What Is An Audiologist?

Audiologists are experts in the non-medical management of the auditory and balance systems. They specialize in the study of:

    • Normal and impaired hearing.
    • Prevention of¬†hearing loss.
    • Identification and assessment¬†of hearing and balance problems.
    • Rehabilitation of persons with hearing and balance disorders.

In addition, audiologists may:

  • Prepare future professionals in colleges and universities.
  • Manage agencies, clinics or private practices.
  • Engage in research to enhance knowledge about normal hearing, and the evaluation and treatment of hearing disorders.
  • Design hearing instruments and testing equipment.

 

Work Sites

Audiologists provide services and work in many different types of facilities:

  • Public and private schools
  • Hospitals
  • Rehabilitation centers
  • Residential health facilities
  • Community clinics
  • Colleges and universities
  • Private practice offices
  • Health departments
  • State and federal government agencies
  • Industry with hearing conservation programs
  • Long-term care facilities
  • Community hearing and speech centers
  • Physicians offices
  • Research laboratoriesIn the areas of industrial audiology, positions are available for audiologists to plan and execute programs of hearing conservation for workers. Audiologists frequently work with other medical specialists, speech-language pathologists, educators, engineers, scientists, and allied health professionals and technicians.

 

Entry Requirements

To enter this career,one must have the ability to relate to patients/clients and their families/care givers about the diagnosis of disability and audiologic rehabilitation plans; explain technology developments and devices that assist children and adults with hearing loss. Audiologists should be able to effectively communicate diagnostic test results, interpretation, and proposed treatment in a manner easily understood by their clients and professionals.They must be able to approach problems objectively and provide support to clients and their families. A client’ s progress may be slow, so patience, compassion and good listening skills are necessary.

During high school, prospective audiologists should consider a program with courses in biology, physics, mathematics, and psychology. On the undergraduate level, a strong liberal arts focus is recommended, with course work in linguistics, phonetics, psychology, speech and hearing, and/or the biological and physical sciences. A program of study in audiology is not available at the undergraduate level. Typically, students obtain an undergraduate degree in communication sciences which provides introductory course work in audiology. About 120 colleges and universities offer graduate programs in audiology in the United States. Course work includes anatomy and physiology, basic science, math, auditory, balance and normal and abnormal communication development. Those with a graduate degree are required by ASHA to obtain the ASHA Certificate of Clinical Competence (CCC). To earn the CCC, a person must have a graduate degree and 375 hours of supervised clinical experience, complete a 36-week postgraduate clinical fellowship and pass a written examination. In most states, speech-language pathologists and audiologists also must comply with state regulatory (licensure) standards to practice and/or have state education certification. The requirements are very similar or identical to ASHA’s CCC requirements.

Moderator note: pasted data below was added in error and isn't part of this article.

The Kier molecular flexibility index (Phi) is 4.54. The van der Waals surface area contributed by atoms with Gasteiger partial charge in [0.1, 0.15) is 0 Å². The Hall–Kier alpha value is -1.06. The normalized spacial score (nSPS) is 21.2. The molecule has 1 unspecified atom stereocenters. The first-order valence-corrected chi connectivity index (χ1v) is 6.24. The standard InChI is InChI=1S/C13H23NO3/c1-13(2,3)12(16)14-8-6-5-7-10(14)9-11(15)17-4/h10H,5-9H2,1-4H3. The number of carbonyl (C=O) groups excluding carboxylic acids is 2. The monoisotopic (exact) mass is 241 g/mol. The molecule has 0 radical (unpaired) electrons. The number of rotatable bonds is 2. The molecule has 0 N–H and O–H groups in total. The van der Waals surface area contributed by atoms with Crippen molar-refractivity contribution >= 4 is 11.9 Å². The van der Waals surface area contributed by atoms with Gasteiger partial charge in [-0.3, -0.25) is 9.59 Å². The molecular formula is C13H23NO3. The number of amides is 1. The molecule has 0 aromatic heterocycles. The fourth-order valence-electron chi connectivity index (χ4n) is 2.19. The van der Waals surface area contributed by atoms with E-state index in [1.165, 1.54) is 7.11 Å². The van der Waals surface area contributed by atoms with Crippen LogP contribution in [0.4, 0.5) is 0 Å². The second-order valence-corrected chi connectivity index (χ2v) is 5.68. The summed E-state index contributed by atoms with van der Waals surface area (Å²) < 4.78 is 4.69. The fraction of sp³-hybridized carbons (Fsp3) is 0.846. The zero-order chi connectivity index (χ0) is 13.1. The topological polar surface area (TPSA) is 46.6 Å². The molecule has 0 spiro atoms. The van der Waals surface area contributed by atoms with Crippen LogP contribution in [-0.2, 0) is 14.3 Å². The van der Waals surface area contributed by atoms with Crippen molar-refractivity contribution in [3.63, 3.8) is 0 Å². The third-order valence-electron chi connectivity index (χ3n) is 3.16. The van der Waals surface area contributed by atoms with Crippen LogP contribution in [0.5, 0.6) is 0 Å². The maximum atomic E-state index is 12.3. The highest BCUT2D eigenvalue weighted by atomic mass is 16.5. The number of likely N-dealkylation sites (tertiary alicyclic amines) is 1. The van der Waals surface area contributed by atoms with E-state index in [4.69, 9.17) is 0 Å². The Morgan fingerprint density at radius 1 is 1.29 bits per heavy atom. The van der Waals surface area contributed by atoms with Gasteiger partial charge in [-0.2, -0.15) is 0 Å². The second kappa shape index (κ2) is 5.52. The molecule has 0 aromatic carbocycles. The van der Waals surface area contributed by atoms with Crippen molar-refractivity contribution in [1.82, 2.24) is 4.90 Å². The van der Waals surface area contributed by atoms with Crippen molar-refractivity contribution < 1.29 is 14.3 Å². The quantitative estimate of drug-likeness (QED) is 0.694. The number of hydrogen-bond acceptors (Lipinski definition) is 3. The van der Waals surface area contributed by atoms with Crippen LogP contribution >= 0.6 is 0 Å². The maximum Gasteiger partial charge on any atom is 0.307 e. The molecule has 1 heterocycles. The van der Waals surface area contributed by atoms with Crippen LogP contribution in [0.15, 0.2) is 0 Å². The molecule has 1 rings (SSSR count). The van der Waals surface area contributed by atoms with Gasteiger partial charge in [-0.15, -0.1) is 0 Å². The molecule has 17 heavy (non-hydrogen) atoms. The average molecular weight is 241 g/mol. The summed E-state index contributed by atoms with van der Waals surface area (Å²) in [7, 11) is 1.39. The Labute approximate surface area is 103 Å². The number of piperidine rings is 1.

Working Conditions

Audiologists typically work in clinical service delivery or educational settings such as, hospitals, residential health facilities, clinics, hearing and speech centers, private practice offices, schools, physician offices, universities and industries with hearing conservation programs. The job does not require physical labor, but does require the ability to relate to patients/clients and their families/care givers about the diagnosis of disability and audiologic rehabilitation treatment plans; explain technology development and devices that assist children and adults with hearing loss and related disorders; and consult with other professionals and paraprofessionals, the public, and policy makers about the effects of hearing loss, balance disorders and tinnitus on the quality of life and the needs of persons with these disabilities. Most full-time audiologists work 40-50 hours per week and some work part-time. Typically, the audiologists interacts with a broad range of professional in interdisciplinary teams.
 

Size of the Profession

The American Speech-Language Hearing Association (ASHA) represents 114,035 professionals. Audiologists held about 12,816 jobs in 2003. About one-half provided services in non-residential health care facilities, including private physician offices, private practices, and speech and hearing centers. More than 23% were employed in hospitals, 10% in school settings, and 8% in colleges and universities. Some audiologists contract to provide services in schools, hospitals or nursing homes or work as consultants to the industry. The majority of audiologists provide direct clinical services but others serve as program administrators, university professors, scientists, consultants and expert witnesses. Some provide consultation about community noise.

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